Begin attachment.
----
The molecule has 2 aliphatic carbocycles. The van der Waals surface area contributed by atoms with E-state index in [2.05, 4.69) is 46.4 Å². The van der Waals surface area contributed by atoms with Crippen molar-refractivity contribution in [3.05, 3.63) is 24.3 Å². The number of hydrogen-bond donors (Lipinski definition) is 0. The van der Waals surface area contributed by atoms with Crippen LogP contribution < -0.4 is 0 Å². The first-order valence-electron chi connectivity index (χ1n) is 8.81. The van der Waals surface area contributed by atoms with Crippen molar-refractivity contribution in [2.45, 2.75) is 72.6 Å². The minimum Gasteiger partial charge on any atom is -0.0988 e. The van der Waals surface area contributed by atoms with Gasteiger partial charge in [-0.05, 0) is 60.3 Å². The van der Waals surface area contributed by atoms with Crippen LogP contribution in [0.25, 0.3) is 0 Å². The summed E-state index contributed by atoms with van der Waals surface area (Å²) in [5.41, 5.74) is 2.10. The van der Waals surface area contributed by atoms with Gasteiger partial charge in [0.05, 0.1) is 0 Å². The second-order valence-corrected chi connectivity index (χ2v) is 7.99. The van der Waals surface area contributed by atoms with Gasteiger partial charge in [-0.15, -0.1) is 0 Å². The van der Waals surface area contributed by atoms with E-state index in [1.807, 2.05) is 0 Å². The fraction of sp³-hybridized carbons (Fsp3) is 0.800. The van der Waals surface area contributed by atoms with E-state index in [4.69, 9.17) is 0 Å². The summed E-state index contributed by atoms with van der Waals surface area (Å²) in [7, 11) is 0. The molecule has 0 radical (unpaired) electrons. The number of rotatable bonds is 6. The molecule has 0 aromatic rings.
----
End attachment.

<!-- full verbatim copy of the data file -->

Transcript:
The molecule has 2 aliphatic carbocycles. The van der Waals surface area contributed by atoms with E-state index in [2.05, 4.69) is 46.4 Å². The van der Waals surface area contributed by atoms with Crippen molar-refractivity contribution in [3.05, 3.63) is 24.3 Å². The number of hydrogen-bond donors (Lipinski definition) is 0. The van der Waals surface area contributed by atoms with Crippen LogP contribution < -0.4 is 0 Å². The first-order valence-electron chi connectivity index (χ1n) is 8.81. The van der Waals surface area contributed by atoms with Crippen molar-refractivity contribution in [2.45, 2.75) is 72.6 Å². The minimum Gasteiger partial charge on any atom is -0.0988 e. The van der Waals surface area contributed by atoms with Gasteiger partial charge in [-0.05, 0) is 60.3 Å². The van der Waals surface area contributed by atoms with Crippen LogP contribution in [0.25, 0.3) is 0 Å². The summed E-state index contributed by atoms with van der Waals surface area (Å²) in [5.41, 5.74) is 2.10. The van der Waals surface area contributed by atoms with Gasteiger partial charge in [0.05, 0.1) is 0 Å². The second-order valence-corrected chi connectivity index (χ2v) is 7.99. The van der Waals surface area contributed by atoms with Gasteiger partial charge in [-0.15, -0.1) is 0 Å². The van der Waals surface area contributed by atoms with E-state index in [1.807, 2.05) is 0 Å². The fraction of sp³-hybridized carbons (Fsp3) is 0.800. The van der Waals surface area contributed by atoms with E-state index in [4.69, 9.17) is 0 Å². The summed E-state index contributed by atoms with van der Waals surface area (Å²) in [7, 11) is 0. The molecule has 0 radical (unpaired) electrons. The number of rotatable bonds is 6. The molecule has 0 aromatic rings.